It doesn’t have to be this way. Charles Sumner, Harriet Beecher Stowe, and other Christian abolitionists applied their faith to action and helped destroy the great national evil of slavery. Martin Luther King’s faith led him to helm a great Civil Rights crusade, bringing in a new wave of justice and opportunity for African Americans. (Much work remains to be done on this front.)

What happened? A number of things probably went wrong, but I’ll go out on a limb with one suggestion: Christianity was co-opted by extremist capitalism.

Now take a moment before you start calling me a communist. I’m not arguing for a Marxist revolution. What I am saying is that capitalism is a concession to human greed and selfishness. Adam Smith sought to design a system that harnesses that selfishness for mankind’s greater good. In this fallen world, perhaps that’s the best we can do. But that doesn’t make the market a positive moral good.

Christianity calls for love…for radical self-sacrifice. Capitalism, in its most extreme forms, teaches us to look out for Number One and doggedly pursue material gain. Simply put, these two philosophies are, at their core, fundamentally at odds. “How will this affect my 401(k)?” should never be the first question to enter a Christian’s mind.

Starting in the 1970s, and coming full tilt in the 1980s, business interests having no interest in the Gospel sought an alliance with Evangelical Christianity. With an eye to nothing more than their own enrichment, these interests sought to harness the passion and organization of activist Christians to launch themselves into power. At the same time, they sought to rein Christianity in…to give Christian activists their outlet in issues that won’t affect their prosperity. And we went along with it.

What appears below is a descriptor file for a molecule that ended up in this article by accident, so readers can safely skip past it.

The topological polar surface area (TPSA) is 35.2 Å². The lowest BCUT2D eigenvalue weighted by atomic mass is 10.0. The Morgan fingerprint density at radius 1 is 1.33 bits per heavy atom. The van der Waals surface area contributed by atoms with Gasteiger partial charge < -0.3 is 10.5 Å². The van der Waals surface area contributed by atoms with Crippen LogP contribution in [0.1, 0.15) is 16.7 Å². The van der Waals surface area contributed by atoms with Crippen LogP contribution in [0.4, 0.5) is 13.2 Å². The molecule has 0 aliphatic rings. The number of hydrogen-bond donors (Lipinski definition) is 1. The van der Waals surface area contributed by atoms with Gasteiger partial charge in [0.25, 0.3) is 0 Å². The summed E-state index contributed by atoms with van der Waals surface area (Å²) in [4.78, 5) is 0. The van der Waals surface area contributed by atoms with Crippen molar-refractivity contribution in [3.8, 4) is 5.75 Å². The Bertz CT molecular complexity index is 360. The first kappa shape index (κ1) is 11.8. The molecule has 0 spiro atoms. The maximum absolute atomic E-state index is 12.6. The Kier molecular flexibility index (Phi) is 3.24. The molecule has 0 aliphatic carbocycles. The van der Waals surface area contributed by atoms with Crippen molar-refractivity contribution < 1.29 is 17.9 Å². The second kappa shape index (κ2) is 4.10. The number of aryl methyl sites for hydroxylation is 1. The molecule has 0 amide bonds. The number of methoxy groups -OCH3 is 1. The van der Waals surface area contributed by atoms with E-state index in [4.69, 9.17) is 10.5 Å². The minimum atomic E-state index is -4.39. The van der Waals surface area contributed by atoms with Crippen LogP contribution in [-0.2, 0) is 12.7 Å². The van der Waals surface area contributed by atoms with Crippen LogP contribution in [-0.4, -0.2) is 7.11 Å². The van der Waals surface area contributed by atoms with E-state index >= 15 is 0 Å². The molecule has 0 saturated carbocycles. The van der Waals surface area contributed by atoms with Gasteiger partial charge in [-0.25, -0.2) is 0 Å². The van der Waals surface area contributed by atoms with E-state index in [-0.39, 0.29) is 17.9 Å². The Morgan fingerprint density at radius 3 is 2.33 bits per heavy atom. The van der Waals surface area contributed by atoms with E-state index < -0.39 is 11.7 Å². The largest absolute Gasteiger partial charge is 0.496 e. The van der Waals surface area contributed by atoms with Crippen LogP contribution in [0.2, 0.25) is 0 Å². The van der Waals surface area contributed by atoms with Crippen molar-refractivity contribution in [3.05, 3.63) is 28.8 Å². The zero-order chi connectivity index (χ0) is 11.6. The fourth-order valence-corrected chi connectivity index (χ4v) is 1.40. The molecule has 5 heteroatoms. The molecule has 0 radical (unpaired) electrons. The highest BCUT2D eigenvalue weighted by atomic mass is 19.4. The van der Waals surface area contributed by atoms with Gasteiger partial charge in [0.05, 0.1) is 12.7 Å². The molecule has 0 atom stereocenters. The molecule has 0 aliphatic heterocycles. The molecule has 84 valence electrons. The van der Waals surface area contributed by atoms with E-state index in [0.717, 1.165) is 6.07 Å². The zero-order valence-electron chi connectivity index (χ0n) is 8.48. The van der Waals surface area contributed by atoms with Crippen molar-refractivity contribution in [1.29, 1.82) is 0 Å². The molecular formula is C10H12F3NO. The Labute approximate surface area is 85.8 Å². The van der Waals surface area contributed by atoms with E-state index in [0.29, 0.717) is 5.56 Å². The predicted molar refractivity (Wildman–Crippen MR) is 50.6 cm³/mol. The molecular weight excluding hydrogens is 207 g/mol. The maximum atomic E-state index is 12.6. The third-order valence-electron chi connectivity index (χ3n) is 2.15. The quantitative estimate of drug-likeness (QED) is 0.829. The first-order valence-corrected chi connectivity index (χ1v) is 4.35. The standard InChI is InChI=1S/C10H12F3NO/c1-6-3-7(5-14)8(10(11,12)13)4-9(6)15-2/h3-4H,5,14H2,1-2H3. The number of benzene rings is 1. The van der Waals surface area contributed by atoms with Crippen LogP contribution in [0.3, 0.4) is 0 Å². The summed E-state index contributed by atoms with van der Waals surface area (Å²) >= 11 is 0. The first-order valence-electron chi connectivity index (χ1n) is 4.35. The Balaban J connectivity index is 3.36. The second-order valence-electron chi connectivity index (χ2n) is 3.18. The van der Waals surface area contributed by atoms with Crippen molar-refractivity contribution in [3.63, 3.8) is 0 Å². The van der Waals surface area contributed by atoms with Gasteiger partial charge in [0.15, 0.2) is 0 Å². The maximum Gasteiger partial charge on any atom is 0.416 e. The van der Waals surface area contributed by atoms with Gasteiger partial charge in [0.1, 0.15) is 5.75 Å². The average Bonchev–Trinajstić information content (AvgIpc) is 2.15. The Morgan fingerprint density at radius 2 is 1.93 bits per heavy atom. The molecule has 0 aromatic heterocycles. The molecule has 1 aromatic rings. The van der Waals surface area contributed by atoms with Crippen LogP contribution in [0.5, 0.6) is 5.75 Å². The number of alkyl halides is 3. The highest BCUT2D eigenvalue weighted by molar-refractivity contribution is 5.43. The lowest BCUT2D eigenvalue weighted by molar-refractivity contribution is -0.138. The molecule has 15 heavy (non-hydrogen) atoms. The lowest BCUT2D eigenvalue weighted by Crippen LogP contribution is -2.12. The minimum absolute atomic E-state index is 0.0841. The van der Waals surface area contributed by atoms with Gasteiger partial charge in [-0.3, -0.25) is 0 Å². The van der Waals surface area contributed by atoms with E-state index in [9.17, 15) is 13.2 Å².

[This isn’t the only time that the powers-that-be have sought to co-opt Christianity to their own ends. See, for example, the Crusades or the post-Reformation religious wars. A more American example is Manifest Destiny.]

What am I trying to do with this letter? I’m trying to spark a discussion. To get Christians (including myself) to think seriously about their faith and how they will apply it. To show that we are collectively headed in a dangerously wrong direction and help us change paths.

I ask only that you, my fellow Christians, pray and consider this letter.


  • I know it's a little stupid to begin by commenting on my own blog...but I realize I've already made a mistake. I meant to conclude the paragraph about abortion by saying I may get around to that but I'm too lazy to write that up right now.

    Clearly, I'm also too lazy to proofread my blog entries.

    By Blogger Ben, at 5/08/2005 12:08 AM  

  • So... I get to be the first "real" person to comment on your blog. I should make this really good since I know lots of people will read it. Oh owh the preasure! Actually I mean that literally.:) I have been spending way too much time smelling spray paint fumes and now everytime I try to think it hurts. I have been spending the last half hour trying to figure out how many brain cells and ducks I killed tonight. :)
    Anyway back to your blog... I agree I think it is imperitive Christians take action, of course I think it is imperitive we all take action, but there is a difference in the reasons. I think it is imperitive that everyone take action to reduce suffering because we are all human and need each other. I believe the biggest thing that seperates me from the person in East Asia or the man on the street is luck, where and to whom I was born. For Christians I think the call to serve is that and more. Even though suffereing can cause pain and death it can cause change and growth, but for that growth to happen there has to be hope. Yet hope is useless if it is not grounded in something that provides security, for then it can and will fail you. For example it is tempting to put my hope and security in personal wealth. That if I earn enough money I will be safe and never struggle. Of course this can change in the blink of an eye (Black Tuesday or death). Those who are suffereing need more then false security, they need to see the love, the power, the peace that does not come from us but from faith in Jesus.